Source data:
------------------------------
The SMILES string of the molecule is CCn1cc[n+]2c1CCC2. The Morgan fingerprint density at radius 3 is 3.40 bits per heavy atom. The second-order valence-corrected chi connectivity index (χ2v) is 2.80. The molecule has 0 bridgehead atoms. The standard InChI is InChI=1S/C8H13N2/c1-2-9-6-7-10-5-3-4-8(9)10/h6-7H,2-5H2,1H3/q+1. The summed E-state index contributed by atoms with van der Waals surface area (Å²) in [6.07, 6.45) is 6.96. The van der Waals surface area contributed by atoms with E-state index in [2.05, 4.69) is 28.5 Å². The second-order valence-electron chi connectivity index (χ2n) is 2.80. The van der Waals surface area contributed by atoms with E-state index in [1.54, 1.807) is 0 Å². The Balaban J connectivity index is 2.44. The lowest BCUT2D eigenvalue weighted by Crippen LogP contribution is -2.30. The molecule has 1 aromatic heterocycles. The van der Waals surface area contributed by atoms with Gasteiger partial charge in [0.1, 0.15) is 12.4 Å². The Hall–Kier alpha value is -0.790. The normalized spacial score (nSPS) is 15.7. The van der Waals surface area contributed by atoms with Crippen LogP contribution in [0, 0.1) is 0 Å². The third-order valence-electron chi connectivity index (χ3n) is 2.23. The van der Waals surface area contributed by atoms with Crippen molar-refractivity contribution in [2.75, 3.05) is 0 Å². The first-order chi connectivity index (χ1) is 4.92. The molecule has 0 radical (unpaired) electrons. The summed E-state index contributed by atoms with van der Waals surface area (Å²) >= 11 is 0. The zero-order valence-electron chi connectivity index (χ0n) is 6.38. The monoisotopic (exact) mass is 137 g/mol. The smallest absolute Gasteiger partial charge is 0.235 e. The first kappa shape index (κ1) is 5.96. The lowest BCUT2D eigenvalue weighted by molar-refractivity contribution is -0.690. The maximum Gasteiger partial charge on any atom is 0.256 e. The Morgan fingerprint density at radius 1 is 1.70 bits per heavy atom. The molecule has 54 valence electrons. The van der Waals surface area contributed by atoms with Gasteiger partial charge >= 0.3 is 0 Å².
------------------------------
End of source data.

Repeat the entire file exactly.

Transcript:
The SMILES string of the molecule is CCn1cc[n+]2c1CCC2. The Morgan fingerprint density at radius 3 is 3.40 bits per heavy atom. The second-order valence-corrected chi connectivity index (χ2v) is 2.80. The molecule has 0 bridgehead atoms. The standard InChI is InChI=1S/C8H13N2/c1-2-9-6-7-10-5-3-4-8(9)10/h6-7H,2-5H2,1H3/q+1. The summed E-state index contributed by atoms with van der Waals surface area (Å²) in [6.07, 6.45) is 6.96. The van der Waals surface area contributed by atoms with E-state index in [2.05, 4.69) is 28.5 Å². The second-order valence-electron chi connectivity index (χ2n) is 2.80. The van der Waals surface area contributed by atoms with E-state index in [1.54, 1.807) is 0 Å². The Balaban J connectivity index is 2.44. The lowest BCUT2D eigenvalue weighted by Crippen LogP contribution is -2.30. The molecule has 1 aromatic heterocycles. The van der Waals surface area contributed by atoms with Gasteiger partial charge in [0.1, 0.15) is 12.4 Å². The Hall–Kier alpha value is -0.790. The normalized spacial score (nSPS) is 15.7. The van der Waals surface area contributed by atoms with Crippen LogP contribution in [0, 0.1) is 0 Å². The third-order valence-electron chi connectivity index (χ3n) is 2.23. The van der Waals surface area contributed by atoms with Crippen molar-refractivity contribution in [2.75, 3.05) is 0 Å². The first-order chi connectivity index (χ1) is 4.92. The molecule has 0 radical (unpaired) electrons. The summed E-state index contributed by atoms with van der Waals surface area (Å²) >= 11 is 0. The zero-order valence-electron chi connectivity index (χ0n) is 6.38. The monoisotopic (exact) mass is 137 g/mol. The smallest absolute Gasteiger partial charge is 0.235 e. The first kappa shape index (κ1) is 5.96. The lowest BCUT2D eigenvalue weighted by molar-refractivity contribution is -0.690. The maximum Gasteiger partial charge on any atom is 0.256 e. The Morgan fingerprint density at radius 1 is 1.70 bits per heavy atom. The molecule has 54 valence electrons. The van der Waals surface area contributed by atoms with Gasteiger partial charge >= 0.3 is 0 Å².